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2013-14 Canadiens Season Review: Lars Eller

Lars Eller has one of the most disappointing seasons in recent memory for any Habs player, but how much of it was him, and how much of it was bad luck?

Kim Klement-USA TODAY Sports


I think everyone would agree that Lars Eller did not have a good season in 2013-14. His production was nowhere near where it should have been, and on the defensive side of the puck, he was on for far more goals than a player of his calibre should be. With that said, there are a few things about this breakdown that I want to pay particular attention to.

  1. Eller's minutes were tough. He played the second toughest competition among centers, the second toughest zone starts, and played with the worst teammates. This combines for a tough situation to produce in.
  2. Eller's possession statistics were among the Habs' best. In fact he had a better Fenwick while the score was close than Pacioretty and Desharnais, which is pretty incredible.
  3. Eller was by far the most unlucky player on the Canadiens roster last year. He had the second lowest on-ice shooting percentage, and his on-ice save percentage was nearly just as bad.

These factors are important when evaluating Eller's season. Eller put up the raw performance to justify a very good season, but his results were a complete disaster. It doesn't make much sense.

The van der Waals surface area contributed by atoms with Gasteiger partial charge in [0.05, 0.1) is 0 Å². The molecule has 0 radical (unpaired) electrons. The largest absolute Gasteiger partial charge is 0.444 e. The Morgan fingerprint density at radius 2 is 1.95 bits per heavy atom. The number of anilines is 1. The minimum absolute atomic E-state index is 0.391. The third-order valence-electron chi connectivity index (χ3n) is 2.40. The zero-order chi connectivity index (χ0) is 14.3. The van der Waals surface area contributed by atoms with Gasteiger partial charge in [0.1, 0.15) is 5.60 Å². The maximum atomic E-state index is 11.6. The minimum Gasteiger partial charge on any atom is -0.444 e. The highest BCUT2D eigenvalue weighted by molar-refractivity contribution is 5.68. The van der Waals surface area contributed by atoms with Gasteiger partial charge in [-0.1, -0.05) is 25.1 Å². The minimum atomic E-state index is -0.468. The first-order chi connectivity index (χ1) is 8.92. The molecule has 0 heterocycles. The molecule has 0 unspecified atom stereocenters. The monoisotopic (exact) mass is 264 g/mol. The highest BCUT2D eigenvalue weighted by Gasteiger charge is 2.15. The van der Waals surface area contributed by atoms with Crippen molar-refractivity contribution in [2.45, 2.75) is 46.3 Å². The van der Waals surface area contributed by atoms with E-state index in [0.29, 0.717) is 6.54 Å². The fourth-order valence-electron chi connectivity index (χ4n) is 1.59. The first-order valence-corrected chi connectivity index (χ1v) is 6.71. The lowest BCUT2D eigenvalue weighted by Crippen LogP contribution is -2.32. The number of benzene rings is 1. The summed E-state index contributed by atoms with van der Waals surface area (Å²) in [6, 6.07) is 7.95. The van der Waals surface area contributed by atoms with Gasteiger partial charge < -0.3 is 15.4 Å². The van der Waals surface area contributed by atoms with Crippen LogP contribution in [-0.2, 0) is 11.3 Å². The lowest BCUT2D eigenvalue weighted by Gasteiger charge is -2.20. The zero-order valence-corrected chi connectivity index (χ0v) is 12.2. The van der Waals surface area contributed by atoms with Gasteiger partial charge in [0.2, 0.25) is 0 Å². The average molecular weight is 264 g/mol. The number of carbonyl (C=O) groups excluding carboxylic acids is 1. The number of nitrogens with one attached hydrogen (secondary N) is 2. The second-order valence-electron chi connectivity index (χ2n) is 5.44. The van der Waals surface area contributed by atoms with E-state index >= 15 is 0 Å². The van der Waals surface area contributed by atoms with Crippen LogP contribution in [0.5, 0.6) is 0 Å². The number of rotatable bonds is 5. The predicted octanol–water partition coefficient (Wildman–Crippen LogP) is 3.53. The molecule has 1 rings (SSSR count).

Again, Eller was above the team's average performance in fairly tough minutes for most of the season. His second half of the season is even more impressive, as his minutes got continually more difficult, yet he wasn't scoring. Obviously some of the lack of goal scoring while Eller was on is his fault. There are minutia in hockey that aren't counted in the statistics we currently have available, and surely the frustration of playing well in the long run and not getting results hurt him in rushing plays or making bad decisions.

However the immediate turnaround in Eller's season when it came to production was the transition from having a guy like Brandon Prust on his wing, to Brian Gionta. A defensively responsible winger who could score was what Eller needed to dig himself out of the gutter.


One of the main excuses for Eller last season was that Rene Bourque dragged him down, and looking at the different teammates he played with, this is definitely true, but I don't think it was the main problem. Eller made almost all of his teammates significantly better, which is especially impressive since most of them were not playing easier minutes with him than without him, but something you can't see in this chart is fairly illuminating.

Eller's most common linemate last season was Alex Galchenyuk, and the two played just 45% of Eller's ice time together. After him, Eller's most common linemates were Brendan Gallagher at 28.6%, Rene Bourque at 27.6%, and Brandon Prust at 23.8%. And it's not like those players played all their time with Eller in one big chunk each, he was constantly bounced around without much of a chance to build anything.

In the end Eller has to take responsibility for his own lack of production, but with the way he played last season, his results just don't add up. Often times we caution when players have seasons that are beyond their abilities that we should expect them to regress downwards and not to expect much, but with Eller, expect so much better, and he'll deliver.